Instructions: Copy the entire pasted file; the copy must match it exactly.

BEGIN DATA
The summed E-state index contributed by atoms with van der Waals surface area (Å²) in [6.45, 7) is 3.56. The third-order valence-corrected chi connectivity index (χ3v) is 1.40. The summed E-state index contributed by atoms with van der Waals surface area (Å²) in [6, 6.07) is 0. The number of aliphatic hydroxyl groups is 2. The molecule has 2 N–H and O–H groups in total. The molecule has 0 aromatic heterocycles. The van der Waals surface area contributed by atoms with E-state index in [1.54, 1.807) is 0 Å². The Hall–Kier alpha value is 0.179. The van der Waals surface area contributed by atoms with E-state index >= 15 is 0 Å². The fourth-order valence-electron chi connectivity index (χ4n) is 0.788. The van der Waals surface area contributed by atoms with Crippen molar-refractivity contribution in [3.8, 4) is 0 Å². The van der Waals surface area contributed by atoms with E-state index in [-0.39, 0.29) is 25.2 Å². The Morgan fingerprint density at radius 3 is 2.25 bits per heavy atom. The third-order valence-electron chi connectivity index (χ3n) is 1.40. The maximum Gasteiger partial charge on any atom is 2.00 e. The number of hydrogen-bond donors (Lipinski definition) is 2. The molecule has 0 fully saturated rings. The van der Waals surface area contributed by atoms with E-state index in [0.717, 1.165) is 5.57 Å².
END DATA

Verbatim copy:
The summed E-state index contributed by atoms with van der Waals surface area (Å²) in [6.45, 7) is 3.56. The third-order valence-corrected chi connectivity index (χ3v) is 1.40. The summed E-state index contributed by atoms with van der Waals surface area (Å²) in [6, 6.07) is 0. The number of aliphatic hydroxyl groups is 2. The molecule has 2 N–H and O–H groups in total. The molecule has 0 aromatic heterocycles. The van der Waals surface area contributed by atoms with E-state index in [1.54, 1.807) is 0 Å². The Hall–Kier alpha value is 0.179. The van der Waals surface area contributed by atoms with E-state index >= 15 is 0 Å². The fourth-order valence-electron chi connectivity index (χ4n) is 0.788. The van der Waals surface area contributed by atoms with Crippen molar-refractivity contribution in [3.8, 4) is 0 Å². The van der Waals surface area contributed by atoms with E-state index in [-0.39, 0.29) is 25.2 Å². The Morgan fingerprint density at radius 3 is 2.25 bits per heavy atom. The third-order valence-electron chi connectivity index (χ3n) is 1.40. The maximum Gasteiger partial charge on any atom is 2.00 e. The number of hydrogen-bond donors (Lipinski definition) is 2. The molecule has 0 fully saturated rings. The van der Waals surface area contributed by atoms with E-state index in [0.717, 1.165) is 5.57 Å².